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Why Being Different Is More Important than Being Better

Posted by Ian Davies on 11 February 2015
Why Being Different Is More Important than Being Better

The Internet has changed how people buy stuff. A few years ago, if you owned a hardware store, your only competition was the other hardware store in your local area. All you needed to do to attract new business was having friendlier staff, lower prices or to send coupons or an add in Sunday's paper.
But now, you're competing against every other hardware store in the country, so better customer service, lower prices and better promotions just don't cut it anymore. You might claim that your products are better and your customer service is better, but even if you're right that's the exact same thing 500 other companies are claiming.
People talk about things that are different. Not better, but different. Seth Godin wrote a book called "Purple Cow", in which he explains that nobody talks about a cow that is a little heavier, or a little taller, but everyone would tell their friends if they saw a "Purple Cow". Just to be clear: one-upping your competition doesn't make you different, and it doesn't make you better in your customers' eyes either. Do you know how many companies failed trying to build "a social network just like Facebook but with an additional feature that will "change the game"? That's Boring.  Facebook took off because it was something new, something different before anyone else.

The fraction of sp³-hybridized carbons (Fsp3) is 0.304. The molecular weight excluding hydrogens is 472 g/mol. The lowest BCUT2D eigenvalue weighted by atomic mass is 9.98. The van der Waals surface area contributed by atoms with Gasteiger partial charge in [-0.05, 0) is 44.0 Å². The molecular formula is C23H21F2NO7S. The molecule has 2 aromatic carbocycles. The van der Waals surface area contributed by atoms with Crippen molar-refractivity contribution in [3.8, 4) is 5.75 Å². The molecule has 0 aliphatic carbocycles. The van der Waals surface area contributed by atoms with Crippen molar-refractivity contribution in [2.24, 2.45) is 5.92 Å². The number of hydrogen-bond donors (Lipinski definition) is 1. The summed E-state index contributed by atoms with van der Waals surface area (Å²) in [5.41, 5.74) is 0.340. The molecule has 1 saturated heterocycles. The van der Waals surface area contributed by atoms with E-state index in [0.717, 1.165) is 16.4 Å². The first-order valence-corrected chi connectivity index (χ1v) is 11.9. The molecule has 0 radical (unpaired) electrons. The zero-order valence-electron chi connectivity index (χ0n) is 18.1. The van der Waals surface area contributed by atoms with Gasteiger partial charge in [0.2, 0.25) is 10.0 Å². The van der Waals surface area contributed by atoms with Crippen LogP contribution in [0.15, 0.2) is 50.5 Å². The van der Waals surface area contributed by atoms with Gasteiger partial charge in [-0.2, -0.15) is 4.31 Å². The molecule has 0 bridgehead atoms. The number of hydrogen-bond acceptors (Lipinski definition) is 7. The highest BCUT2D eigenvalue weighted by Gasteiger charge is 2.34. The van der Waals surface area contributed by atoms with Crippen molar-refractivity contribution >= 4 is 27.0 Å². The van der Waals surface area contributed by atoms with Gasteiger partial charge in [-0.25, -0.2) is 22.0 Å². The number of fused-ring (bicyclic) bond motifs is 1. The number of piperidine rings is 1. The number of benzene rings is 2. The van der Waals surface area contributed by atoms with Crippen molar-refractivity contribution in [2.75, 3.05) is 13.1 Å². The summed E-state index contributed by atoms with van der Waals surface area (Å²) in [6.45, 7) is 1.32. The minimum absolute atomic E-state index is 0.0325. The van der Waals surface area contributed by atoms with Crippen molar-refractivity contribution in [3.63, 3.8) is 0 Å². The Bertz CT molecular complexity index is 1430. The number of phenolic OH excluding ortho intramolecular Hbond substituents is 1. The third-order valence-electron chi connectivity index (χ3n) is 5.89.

In Prague, Czech Republic, where it is very cold - there's an ice bar. Everybody in town talks about the ice bar. There's nothing different about the rest of the club: music, drinks and people dancing. But because there's an ice bar, this club is always full.

 

In Canada, there are many donut stores in every suburb, but only one that always has a 50-person line (even at 2am): Voodoo Doughnuts. Their doughnuts look unlike any other donut you've seen before, and that's why people talk about them.

 

How Can You Be Unique? A few years ago I developed a plan to take any business model (no matter how boring) and turn it into something unique. Basically you make a list of all the assumptions in a given industry, and then you come up with different ways to challenge those assumptions.
Below is an example of how this framework can be used for a restaurant. Keep in mind that the goal of a brainstorming session is to come up with as many ideas as you can, no matter how stupid they are. All you need is one great idea and in my experience, you need at least 10-20 ideas to come up with a great one.

 

While these are beyond what you would expect, by having some fun with it, you may uncover the one "different" idea that becomes remarkable and stands out like a "Purple Cow"
Be Different, not just Better.

Author: Ian Davies
Tags: Marketing Advice

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